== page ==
PETALING JAYA: Hotel owners are likely to earn more monthly revenue or gross operating profit by using a third party white label operator, according to hospitality management firm Filoxenía.
Director and co-founder Leonard Theng said international hotel operators usually charge a management fee, base fee, licence fee, incentive fee, sales & marketing fee that make up around 10-15% of a hotel’s monthly profit. If a hotel is in pre-opening, there are additional technical service and pre-opening fee.
“We cut out a lot of parts compared with an international operator. Our formula looks at the performance of the hotel so we go more with just a base fee and incentive fee,” he told SunBiz.
Filoxenía (pronounced fi.lo.ve.nia) is a white label hospitality management and consultancy company providing measurable deliverables, change management and asset management. All its services are hospitality owner’s objectives-focused such as profitability, asset value, process management optimisation, driving conversions and growth.
White label is a valuable management option for hospitality owners, especially in countries and regions where supply is more than demand and the asset is in a competitive market. It is an option in comparison to the established international, regional and or local hospitality management companies.
Filoxenía (M) Sdn Bhd was established in November 2017 by Theng and chief hospitality officer Michael van Ommen who spent decades in the hospitality industry in Europe, Middle East and Asia within international luxury and upscale hotels ranging from city hotels to resorts – from pre-opening to post opening and managing properties.
Van Ommen said a white label operator provides flexibility, shorter term hotel management agreement (HMA) of three to five years, direct access to the core management team, short decision making process, all resulting in driving owner returns and the value of the asset. HMAs of a managed property, usually by an international brand, span 10-15 years.
The firm was founded to assist concerned hospitality owners with a new business model and alternative to the existing HMA and consultancy currently available. This option favours the owner, shareholder and stakeholder interest.
With the growing competition, Filoxenía believes hospitality owners will look for better value HMA options and hotel management business models that will benefit the financial performance and the value of the asset.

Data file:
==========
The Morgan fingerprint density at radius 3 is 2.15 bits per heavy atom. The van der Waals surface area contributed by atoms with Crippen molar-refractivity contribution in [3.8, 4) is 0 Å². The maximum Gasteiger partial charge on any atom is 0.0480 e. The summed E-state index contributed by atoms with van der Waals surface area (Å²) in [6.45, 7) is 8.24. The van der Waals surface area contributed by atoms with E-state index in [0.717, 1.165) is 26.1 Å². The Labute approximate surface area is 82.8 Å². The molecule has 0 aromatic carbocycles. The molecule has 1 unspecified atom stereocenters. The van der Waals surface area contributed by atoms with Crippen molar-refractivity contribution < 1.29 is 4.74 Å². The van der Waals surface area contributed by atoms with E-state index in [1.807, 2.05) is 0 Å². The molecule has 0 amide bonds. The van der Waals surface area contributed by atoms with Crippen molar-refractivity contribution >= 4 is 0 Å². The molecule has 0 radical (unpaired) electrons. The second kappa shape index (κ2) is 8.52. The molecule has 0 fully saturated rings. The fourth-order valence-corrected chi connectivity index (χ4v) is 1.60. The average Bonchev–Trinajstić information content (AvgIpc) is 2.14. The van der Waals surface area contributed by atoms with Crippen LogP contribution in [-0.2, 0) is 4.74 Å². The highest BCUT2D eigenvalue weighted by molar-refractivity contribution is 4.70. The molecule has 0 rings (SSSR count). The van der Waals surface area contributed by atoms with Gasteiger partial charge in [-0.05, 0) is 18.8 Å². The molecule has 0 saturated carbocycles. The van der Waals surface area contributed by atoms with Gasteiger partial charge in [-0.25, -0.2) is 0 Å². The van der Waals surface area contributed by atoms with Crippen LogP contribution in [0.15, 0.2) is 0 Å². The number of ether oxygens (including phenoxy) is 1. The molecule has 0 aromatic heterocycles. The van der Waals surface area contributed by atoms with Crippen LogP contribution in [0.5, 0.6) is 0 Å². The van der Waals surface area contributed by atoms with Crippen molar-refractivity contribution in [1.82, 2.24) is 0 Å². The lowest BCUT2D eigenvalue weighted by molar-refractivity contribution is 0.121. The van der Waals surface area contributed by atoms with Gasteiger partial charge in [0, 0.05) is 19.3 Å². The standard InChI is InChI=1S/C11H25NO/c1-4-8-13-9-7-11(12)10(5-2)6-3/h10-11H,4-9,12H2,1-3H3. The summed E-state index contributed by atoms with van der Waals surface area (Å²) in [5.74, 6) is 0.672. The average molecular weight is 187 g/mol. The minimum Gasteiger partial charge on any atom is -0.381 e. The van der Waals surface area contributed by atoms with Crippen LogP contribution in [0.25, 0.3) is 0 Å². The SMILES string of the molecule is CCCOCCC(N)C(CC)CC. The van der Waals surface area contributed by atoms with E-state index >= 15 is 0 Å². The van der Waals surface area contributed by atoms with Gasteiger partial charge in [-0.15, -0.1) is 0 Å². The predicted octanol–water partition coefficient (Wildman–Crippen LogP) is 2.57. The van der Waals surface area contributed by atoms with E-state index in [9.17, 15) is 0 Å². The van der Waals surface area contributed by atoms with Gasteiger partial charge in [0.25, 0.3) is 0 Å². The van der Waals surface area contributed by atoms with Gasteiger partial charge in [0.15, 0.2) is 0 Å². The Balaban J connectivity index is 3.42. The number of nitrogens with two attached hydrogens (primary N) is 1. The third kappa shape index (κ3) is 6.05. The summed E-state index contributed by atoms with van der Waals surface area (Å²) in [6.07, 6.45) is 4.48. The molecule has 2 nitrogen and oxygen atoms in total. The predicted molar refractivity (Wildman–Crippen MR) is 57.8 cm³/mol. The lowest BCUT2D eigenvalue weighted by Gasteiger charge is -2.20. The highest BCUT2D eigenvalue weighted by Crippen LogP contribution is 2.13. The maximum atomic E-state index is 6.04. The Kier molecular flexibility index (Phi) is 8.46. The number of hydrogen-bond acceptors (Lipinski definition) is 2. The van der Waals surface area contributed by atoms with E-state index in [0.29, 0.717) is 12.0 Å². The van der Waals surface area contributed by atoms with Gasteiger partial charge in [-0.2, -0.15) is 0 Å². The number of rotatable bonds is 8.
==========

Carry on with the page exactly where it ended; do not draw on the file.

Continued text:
This can be through a business model or HMA change from management into franchise with a third party white label operator, or only a white label operator for the property or collection of properties. This option provides the owner financial benefits less monthly fees thus a higher owner return on investment.
“As the demand and supply are not favourable, coupled with the slowdown in the economy, an owner is not optimising his/her revenue. A white label operator may come in to reduce costs, providing the same services as what other international hotel management brands deliver,” said van Ommen.
In Malaysia, majority of the hotels are managed properties compared with franchise properties.
“Some of them are considering changing from managed properties to franchise properties because of unfavourable supply and demand, declining room rates, fewer tourist arrivals into the country, shorter stays and many other factors,” said van Ommen.
Filoxenía is currently providing consultancy for five to six clients and Theng said it is targeting to operate two to three hotels in 12 to 18 months, with white label discussions on the table.
White label management exists already in the West where owners changed from having a management company to a franchise agreement with a third party operator or purely a white label operator. This business model has proven that owners pay monthly between 30-50% less than the current monthly fees paid.
Theng added that hotels in Malaysia typically face a revenue problem where occupancy rates remain lower than its regional peers despite cheap prices. In the city centre, he said annual hotel occupancy rates stand at 60-70% across all hotels, lower than Singapore and Thailand’s 75-80%.
“It’s a few dynamics. You can’t pinpoint to a hotel and say they sell cheap. The market is selling cheap but are you yielding your business? Are you getting the higher end of the business or lower end? This boils down to having the right strategies in place and engaging with the right hiring process,” said Theng.
He added that in hospitality, it is no shocker that the recruitment of staff is not at its ideal position, which the firm comes in to provide solutions.